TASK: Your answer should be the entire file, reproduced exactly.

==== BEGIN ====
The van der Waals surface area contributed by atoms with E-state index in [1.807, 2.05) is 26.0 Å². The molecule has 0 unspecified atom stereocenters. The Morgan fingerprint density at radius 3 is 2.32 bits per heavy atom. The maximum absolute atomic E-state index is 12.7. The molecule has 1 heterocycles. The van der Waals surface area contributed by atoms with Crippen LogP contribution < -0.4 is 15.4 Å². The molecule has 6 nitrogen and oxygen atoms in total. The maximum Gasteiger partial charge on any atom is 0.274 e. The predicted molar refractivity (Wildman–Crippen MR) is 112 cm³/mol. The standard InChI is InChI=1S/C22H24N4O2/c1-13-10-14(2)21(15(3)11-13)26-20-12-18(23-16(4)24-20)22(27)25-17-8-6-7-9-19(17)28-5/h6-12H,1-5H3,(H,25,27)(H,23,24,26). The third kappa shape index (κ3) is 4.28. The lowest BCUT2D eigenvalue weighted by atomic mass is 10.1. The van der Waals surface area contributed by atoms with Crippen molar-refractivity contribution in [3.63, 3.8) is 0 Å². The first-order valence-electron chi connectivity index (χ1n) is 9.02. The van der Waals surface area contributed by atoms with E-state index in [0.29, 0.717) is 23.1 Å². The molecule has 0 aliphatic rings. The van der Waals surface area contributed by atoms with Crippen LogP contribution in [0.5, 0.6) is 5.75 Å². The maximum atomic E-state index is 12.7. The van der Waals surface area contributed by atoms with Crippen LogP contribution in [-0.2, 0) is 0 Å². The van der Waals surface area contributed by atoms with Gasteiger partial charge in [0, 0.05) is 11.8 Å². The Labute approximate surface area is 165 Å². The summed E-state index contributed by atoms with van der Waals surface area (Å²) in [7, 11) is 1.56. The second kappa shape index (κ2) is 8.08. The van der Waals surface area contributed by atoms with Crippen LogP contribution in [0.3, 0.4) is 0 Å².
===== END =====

The van der Waals surface area contributed by atoms with E-state index in [1.807, 2.05) is 26.0 Å². The molecule has 0 unspecified atom stereocenters. The Morgan fingerprint density at radius 3 is 2.32 bits per heavy atom. The maximum absolute atomic E-state index is 12.7. The molecule has 1 heterocycles. The van der Waals surface area contributed by atoms with Crippen LogP contribution < -0.4 is 15.4 Å². The molecule has 6 nitrogen and oxygen atoms in total. The maximum Gasteiger partial charge on any atom is 0.274 e. The predicted molar refractivity (Wildman–Crippen MR) is 112 cm³/mol. The standard InChI is InChI=1S/C22H24N4O2/c1-13-10-14(2)21(15(3)11-13)26-20-12-18(23-16(4)24-20)22(27)25-17-8-6-7-9-19(17)28-5/h6-12H,1-5H3,(H,25,27)(H,23,24,26). The third kappa shape index (κ3) is 4.28. The lowest BCUT2D eigenvalue weighted by atomic mass is 10.1. The van der Waals surface area contributed by atoms with Crippen molar-refractivity contribution in [3.63, 3.8) is 0 Å². The first-order valence-electron chi connectivity index (χ1n) is 9.02. The van der Waals surface area contributed by atoms with E-state index in [0.29, 0.717) is 23.1 Å². The molecule has 0 aliphatic rings. The van der Waals surface area contributed by atoms with Crippen LogP contribution in [0.5, 0.6) is 5.75 Å². The maximum atomic E-state index is 12.7. The van der Waals surface area contributed by atoms with Crippen LogP contribution in [-0.2, 0) is 0 Å². The van der Waals surface area contributed by atoms with Gasteiger partial charge in [0, 0.05) is 11.8 Å². The Labute approximate surface area is 165 Å². The summed E-state index contributed by atoms with van der Waals surface area (Å²) in [7, 11) is 1.56. The second kappa shape index (κ2) is 8.08. The van der Waals surface area contributed by atoms with Crippen LogP contribution in [0.3, 0.4) is 0 Å².